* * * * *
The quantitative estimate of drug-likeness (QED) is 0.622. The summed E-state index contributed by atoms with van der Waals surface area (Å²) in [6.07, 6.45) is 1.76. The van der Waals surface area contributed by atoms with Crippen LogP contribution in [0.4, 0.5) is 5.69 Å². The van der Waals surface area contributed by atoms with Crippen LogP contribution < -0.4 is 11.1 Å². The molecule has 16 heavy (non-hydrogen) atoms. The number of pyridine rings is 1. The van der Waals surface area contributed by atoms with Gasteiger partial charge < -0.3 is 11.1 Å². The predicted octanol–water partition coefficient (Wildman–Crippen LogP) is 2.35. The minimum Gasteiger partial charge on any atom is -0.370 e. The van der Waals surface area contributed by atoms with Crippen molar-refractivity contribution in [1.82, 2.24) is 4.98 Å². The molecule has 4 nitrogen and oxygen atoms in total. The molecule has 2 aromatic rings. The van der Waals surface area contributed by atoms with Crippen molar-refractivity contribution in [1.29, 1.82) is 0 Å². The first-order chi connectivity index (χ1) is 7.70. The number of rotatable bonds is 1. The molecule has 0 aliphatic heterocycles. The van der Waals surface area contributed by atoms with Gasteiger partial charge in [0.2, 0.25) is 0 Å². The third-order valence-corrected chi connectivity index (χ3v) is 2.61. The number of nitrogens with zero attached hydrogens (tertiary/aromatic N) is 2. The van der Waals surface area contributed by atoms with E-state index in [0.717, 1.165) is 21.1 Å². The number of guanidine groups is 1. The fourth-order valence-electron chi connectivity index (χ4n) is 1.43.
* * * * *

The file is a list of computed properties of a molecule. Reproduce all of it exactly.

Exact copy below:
The quantitative estimate of drug-likeness (QED) is 0.622. The summed E-state index contributed by atoms with van der Waals surface area (Å²) in [6.07, 6.45) is 1.76. The van der Waals surface area contributed by atoms with Crippen LogP contribution in [0.4, 0.5) is 5.69 Å². The van der Waals surface area contributed by atoms with Crippen LogP contribution < -0.4 is 11.1 Å². The molecule has 16 heavy (non-hydrogen) atoms. The number of pyridine rings is 1. The van der Waals surface area contributed by atoms with Gasteiger partial charge < -0.3 is 11.1 Å². The predicted octanol–water partition coefficient (Wildman–Crippen LogP) is 2.35. The minimum Gasteiger partial charge on any atom is -0.370 e. The van der Waals surface area contributed by atoms with Crippen molar-refractivity contribution in [1.82, 2.24) is 4.98 Å². The molecule has 4 nitrogen and oxygen atoms in total. The molecule has 2 aromatic rings. The van der Waals surface area contributed by atoms with Crippen molar-refractivity contribution in [1.29, 1.82) is 0 Å². The first-order chi connectivity index (χ1) is 7.70. The number of rotatable bonds is 1. The molecule has 0 aliphatic heterocycles. The van der Waals surface area contributed by atoms with Gasteiger partial charge in [0.2, 0.25) is 0 Å². The third-order valence-corrected chi connectivity index (χ3v) is 2.61. The number of nitrogens with zero attached hydrogens (tertiary/aromatic N) is 2. The van der Waals surface area contributed by atoms with E-state index in [0.717, 1.165) is 21.1 Å². The number of guanidine groups is 1. The fourth-order valence-electron chi connectivity index (χ4n) is 1.43.